United States District Court, W.D. Virginia, Abingdon Division
P. Jones United States District Judge
T. Lee, Assistant United States Attorney, Abingdon, Virginia
for United States; Thomas John Dull, Pro Se Defendant.
defendant, Thomas John Dull, proceeding pro se, filed a
Motion to Vacate, Set Aside, or Correct Sentence pursuant to
28 U.S.C. § 2255, based on claims of ineffective
assistance of counsel. The government filed a Motion to
Dismiss. The time allotted for Dull’s response has
expired, making the matter ripe for disposition. After
reviewing the record, I will grant the United States’
Motion to Dismiss.
and twelve codefendants were charged in a multi-count
Indictment. Dull was charged with conspiring to distribute
and possessing with the intent to distribute 280 grams or
more of cocaine base, and five kilograms or more of cocaine,
in violation of 21 U.S.C. §§ 846, 841(b)(1)(A) and
841(b)(1)(C) ("Count One").
pleaded guilty, pursuant to a written Plea Agreement, to a
lesser-included offense of Count One. (Plea Agreement 1, ECF
No. 273.) The Plea Agreement provided that the conspiracy
involved at least 196 grams of cocaine base, resulting in a
base offense level of 30 under the Sentencing Guidelines.
(Id. at 3.)
guilty plea hearing, Dull affirmed that he had had an
adequate opportunity to read and discuss the Plea Agreement
with counsel before signing it. (Plea Hr’g Tr. 4-5, ECF
No. 498.) Dull further affirmed that he was "fully
satisfied with [his] lawyer’s representation."
(Id. at 5.) The prosecutor summarized the terms of
the Plea Agreement. (Id. at 5-7.) Both the
prosecutor and the court advised Dull that he faced a maximum
statutory penalty of not more than twenty years’
imprisonment. (Id. at 5, 8.) Dull affirmed his
understanding that by pleading guilty, he gave up his right
to appeal and to collaterally attack his sentence except on
matters that cannot be waived under the law or that allege
ineffective assistance of counsel. (Id. at 7-8.)
Dull affirmed that no one had made any promises to him other
than those contained in the Plea Agreement to cause him to
plead guilty and that no one had threatened him or attempted
to force him to plead guilty. (Id. at 8.) I found
that Dull was fully competent and capable of entering an
informed plea and that his guilty plea was knowingly and
voluntarily made. (Id. at 13-14.)
probation office prepared a Presentence Investigation Report
("PSR") in anticipation of sentencing. The PSR
recommended a total offense level of 27 and a criminal
history category of IV, resulting in a guideline imprisonment
range of 100 to 125 months. (PSR ¶ 82, ECF No. 364.) I
sentenced Dull to 92 months’ imprisonment, taking into
consideration the disparity in the applicable guideline
ranges between convictions for distribution of cocaine base
and cocaine powder. (Sentencing Tr. 11-12, ECF 499.) He did
§ 2255 motion, Dull alleges that counsel provided
ineffective assistance by coercing him into accepting the
Plea Agreement, refusing to object to the drug quantity set
forth in the Plea Agreement and PSR, and advising him not to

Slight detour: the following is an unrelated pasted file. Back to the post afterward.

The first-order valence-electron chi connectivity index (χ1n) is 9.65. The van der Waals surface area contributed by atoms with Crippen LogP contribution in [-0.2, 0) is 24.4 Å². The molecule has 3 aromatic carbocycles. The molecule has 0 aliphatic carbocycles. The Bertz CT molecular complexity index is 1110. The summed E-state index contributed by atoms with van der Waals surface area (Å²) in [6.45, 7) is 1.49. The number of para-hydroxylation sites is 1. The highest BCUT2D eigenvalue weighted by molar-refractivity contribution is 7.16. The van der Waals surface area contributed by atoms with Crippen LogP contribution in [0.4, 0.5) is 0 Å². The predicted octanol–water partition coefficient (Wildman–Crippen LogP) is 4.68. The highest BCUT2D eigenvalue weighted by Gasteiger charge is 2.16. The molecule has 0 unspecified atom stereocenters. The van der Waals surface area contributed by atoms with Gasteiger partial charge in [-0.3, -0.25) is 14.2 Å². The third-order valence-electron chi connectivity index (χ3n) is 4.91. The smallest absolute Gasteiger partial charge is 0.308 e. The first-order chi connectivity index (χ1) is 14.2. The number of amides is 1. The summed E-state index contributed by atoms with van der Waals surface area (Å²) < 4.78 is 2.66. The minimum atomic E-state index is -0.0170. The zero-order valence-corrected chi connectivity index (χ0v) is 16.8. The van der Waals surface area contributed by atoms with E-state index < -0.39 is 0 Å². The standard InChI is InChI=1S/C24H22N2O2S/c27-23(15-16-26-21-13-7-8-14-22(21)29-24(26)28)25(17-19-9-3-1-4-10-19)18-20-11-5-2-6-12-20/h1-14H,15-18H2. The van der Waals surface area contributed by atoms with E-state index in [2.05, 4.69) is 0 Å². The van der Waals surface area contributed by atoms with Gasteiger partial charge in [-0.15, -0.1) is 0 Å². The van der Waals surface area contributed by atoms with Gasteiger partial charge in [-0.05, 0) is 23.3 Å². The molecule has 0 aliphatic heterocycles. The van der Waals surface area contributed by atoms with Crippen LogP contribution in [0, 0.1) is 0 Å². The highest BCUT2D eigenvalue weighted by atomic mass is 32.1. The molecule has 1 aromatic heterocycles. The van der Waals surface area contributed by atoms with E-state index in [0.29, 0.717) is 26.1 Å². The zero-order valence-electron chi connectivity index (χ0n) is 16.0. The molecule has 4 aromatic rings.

challenge the drug quantity. (§ 2255 Mot. 4, ECF No.
state a viable claim for relief under § 2255, a
defendant must prove: (1) that his sentence was "imposed
in violation of the Constitution or laws of the United
States"; (2) that "the court was without
jurisdiction to impose such sentence"; or (3) that
"the sentence was in excess of the maximum authorized by
law, or is otherwise subject to collateral attack." 28
U.S.C. § 2255(a). Dull bears the burden of proving
grounds for a collateral attack by a preponderance of the
evidence. Jacobs v. United States, 350 F.2d 571, 574
(4th Cir. 1965).
proper vehicle for a defendant to raise ineffective
assistance of counsel claims is by filing a § 2255
motion. United States v. Baptiste, 596 F.3d 214, 216
n.1 (4th Cir. 2010). However, in order to establish a viable
claim of ineffective assistance of counsel, a defendant must
satisfy a two-prong analysis showing both that
counsel’s performance fell below an objective standard
of reasonableness and establishing prejudice due to
counsel’s alleged deficient performance. Strickland
v. Washington, 466 U.S. 668, 687 (1984). When
considering the reasonableness prong of Strickland,
courts apply a "strong presumption that counsel’s
conduct falls within the wide range of reasonable
professional assistance." Id. at 689; Gray
v. Branker, 529 F.3d 220, 228-29 (4th Cir. 2008).
Counsel’s performance is judged "on the facts of
the particular case, " and assessed "from
counsel’s perspective at the time."
Strickland, 466 U.S. at 689, 690.
satisfy the prejudice prong of Stickland, a
defendant must show that there is a reasonable probability
that, but for counsel’s unprofessional error, the
outcome of the proceeding would have been different.
Id. at 694. A defendant who has pleaded guilty must
demonstrate that, but for counsel’s alleged error,
there is a reasonable probability that he would not have
pleaded guilty and would have insisted on going to trial.
Hill v. Lockhart, 474 U.S. 52, 59 (1985). "A
reasonable probability is a probability sufficient to
undermine confidence in the outcome."
Strickland, 466 U.S. at 694.
claims of ineffective assistance of counsel do not satisfy
Strickland’s stringent requirements.